Former White House aides enter field of undisclosed political spending

Adopting tactics condemned by President Obama, two former White House aides launched a pair of independent groups Friday to defend him and fight the array of conservative efforts that poured money into last year's election.

The move by former White House Press Secretary Bill Burton and Sean Sweeney, who served as a top aide to former Chief of Staff Rahm Emanuel, confirmed the sharp reversal by Democrats on the use of undisclosed political spending.

Burton and Sweeney said they were moved to create their own outside groups to fend off conservatives such as the Koch brothers and American Crossroads and Crossroads GPS, independent groups co-founded by Karl Rove. Veteran Democratic strategist Paul Begala will serve as a senior advisor to the Democratic efforts. Initial donors include the Service Employees International Union and DreamWorks Animation Chief Executive Jeffrey Katzenberg.

One of the new organizations, Priorities USA, has been formed as a 501(c)(4) organization — a nonprofit social welfare group that can raise unlimited amounts of money without disclosing the identity of its donors. It putatively is designed to focus on issues — in this case, "to preserve, protect and promote the middle class" — but can spend up to half of its money on political activities. The use of such anonymous money in elections was vehemently criticized by Obama last year, as well as by Burton, his spokesman at the time.

In a statement Friday, Burton said the decision by the Supreme Court in the Citizens United case, which opened the door to unlimited corporate and union political spending, created a new playing field on which Democrats have to engage.

"While we agree that fundamental campaign finance reforms are needed, Karl Rove and the Koch brothers cannot live by one set of rules as our values and our candidates are overrun with their hundreds of millions of dollars," Burton said.

A second group, Priorities USA Action, is a so-called super PAC that can raise unlimited amounts of money for independent expenditures, but must disclose its contributors to the Federal Election Commission.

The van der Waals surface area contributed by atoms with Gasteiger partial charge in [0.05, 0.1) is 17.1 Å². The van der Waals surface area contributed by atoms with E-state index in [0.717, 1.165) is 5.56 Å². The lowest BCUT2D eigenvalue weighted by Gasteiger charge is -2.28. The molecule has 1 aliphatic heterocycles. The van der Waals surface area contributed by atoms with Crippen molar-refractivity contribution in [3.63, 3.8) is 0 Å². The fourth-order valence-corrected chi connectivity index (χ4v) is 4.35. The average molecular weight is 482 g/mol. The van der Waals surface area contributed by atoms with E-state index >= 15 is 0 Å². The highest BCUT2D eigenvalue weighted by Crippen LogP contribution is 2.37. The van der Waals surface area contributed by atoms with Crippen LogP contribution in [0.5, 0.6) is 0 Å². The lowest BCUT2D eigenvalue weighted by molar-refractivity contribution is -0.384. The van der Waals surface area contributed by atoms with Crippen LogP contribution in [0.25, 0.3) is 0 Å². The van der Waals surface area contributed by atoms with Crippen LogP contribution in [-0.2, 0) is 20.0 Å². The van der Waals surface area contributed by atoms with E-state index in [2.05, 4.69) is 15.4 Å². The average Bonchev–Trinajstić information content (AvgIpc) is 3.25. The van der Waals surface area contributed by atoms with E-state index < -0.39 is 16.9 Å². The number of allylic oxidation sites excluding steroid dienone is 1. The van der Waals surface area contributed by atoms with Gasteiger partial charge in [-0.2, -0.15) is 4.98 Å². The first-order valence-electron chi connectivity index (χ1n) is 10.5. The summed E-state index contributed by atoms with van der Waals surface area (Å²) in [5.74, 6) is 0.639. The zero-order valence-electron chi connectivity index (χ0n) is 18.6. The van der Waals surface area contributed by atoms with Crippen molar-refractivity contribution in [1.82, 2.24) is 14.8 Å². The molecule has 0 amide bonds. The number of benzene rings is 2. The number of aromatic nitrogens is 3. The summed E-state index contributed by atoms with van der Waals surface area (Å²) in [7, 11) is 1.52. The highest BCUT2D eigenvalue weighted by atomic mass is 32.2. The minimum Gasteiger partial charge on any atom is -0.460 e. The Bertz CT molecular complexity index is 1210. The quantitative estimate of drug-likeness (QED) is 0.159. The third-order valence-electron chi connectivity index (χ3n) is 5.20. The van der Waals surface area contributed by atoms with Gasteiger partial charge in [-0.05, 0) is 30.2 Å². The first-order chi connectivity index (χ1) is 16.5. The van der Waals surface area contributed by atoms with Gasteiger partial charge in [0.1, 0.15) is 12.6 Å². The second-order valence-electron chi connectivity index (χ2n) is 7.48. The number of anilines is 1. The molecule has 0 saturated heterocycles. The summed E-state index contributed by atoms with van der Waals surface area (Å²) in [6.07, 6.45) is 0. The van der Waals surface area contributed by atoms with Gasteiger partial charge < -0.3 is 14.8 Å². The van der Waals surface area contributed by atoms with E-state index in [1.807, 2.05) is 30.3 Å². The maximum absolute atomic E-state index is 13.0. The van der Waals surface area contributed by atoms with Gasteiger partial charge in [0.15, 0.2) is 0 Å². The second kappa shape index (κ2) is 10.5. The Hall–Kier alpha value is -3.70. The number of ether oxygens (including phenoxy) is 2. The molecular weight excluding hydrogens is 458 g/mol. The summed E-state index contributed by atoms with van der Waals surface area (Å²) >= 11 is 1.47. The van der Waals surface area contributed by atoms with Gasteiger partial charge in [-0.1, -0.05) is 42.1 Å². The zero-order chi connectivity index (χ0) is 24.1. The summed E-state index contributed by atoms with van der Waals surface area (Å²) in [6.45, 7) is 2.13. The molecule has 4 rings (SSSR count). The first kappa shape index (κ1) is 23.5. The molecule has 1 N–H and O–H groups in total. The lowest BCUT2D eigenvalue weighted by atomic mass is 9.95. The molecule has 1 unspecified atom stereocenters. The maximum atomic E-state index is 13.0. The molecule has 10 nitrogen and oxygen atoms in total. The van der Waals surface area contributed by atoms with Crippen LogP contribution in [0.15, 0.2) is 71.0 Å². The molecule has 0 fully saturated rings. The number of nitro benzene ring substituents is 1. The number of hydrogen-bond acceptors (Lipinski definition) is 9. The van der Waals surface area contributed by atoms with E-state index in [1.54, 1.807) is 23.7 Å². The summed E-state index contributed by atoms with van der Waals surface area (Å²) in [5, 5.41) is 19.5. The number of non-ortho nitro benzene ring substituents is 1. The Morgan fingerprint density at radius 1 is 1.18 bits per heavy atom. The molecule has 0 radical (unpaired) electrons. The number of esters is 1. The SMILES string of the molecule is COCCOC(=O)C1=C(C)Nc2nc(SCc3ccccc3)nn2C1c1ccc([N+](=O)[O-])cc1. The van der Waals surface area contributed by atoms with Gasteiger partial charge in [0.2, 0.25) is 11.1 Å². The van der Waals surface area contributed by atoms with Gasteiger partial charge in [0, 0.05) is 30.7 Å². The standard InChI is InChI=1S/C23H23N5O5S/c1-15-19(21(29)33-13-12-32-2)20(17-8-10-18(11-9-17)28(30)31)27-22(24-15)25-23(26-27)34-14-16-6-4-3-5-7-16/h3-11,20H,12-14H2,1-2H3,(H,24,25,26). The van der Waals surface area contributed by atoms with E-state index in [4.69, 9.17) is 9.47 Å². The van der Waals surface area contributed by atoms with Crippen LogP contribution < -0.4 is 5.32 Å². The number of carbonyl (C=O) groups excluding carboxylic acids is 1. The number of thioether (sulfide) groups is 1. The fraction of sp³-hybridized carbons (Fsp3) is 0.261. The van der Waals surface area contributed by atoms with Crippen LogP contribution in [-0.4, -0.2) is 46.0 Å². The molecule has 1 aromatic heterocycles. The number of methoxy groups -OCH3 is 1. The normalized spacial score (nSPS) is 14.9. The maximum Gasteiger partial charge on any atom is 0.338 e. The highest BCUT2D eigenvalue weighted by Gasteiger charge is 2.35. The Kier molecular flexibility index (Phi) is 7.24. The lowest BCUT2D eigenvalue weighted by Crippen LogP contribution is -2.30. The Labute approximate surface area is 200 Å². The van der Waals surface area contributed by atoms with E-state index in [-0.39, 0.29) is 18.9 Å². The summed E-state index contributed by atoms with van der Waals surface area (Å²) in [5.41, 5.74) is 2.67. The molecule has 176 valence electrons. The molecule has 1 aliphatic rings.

A video on the group's website warns that "the extreme right wing" is "extremely dangerous," playing clips of Mitt Romney, Newt Gingrich, Glenn Beck, Sarah Palin, Rush Limbaugh and Donald Trump. "It's time to stand up and fight back," the spot declares.

Republicans were quick to pounce on the Democrats for embracing the very political tactics they pilloried last fall.

"Obama's brazen hypocrisy, in encouraging his own operatives to start groups exactly like the ones he demagogued last year, shows how cynical this president can be when it comes to perpetuating his own power," said Jonathan Collegio, a spokesman for the two Crossroads groups.

The move also was criticized by campaign finance reform advocates. One group, Democracy 21, said it would ask the IRS to investigate whether Priorities USA's activities violate its tax-exempt status. Former Sen. Russ Feingold also weighed in, saying: "Democrats who mirror the right-wing tactics of Karl Rove and David Koch do our nation no favors."

When asked Friday about the launch of the new Democratic groups, White House Press Secretary Jay Carney noted that Burton and Sweeney had left the administration.

"We can't control their activity," Carney said. "The president's position on disclosure remains the same — he believes it's vitally important."

Priorities USA is one of several new Democratic groups springing up to take on Republican independent-expenditure efforts, several of which will not disclose their funding sources.

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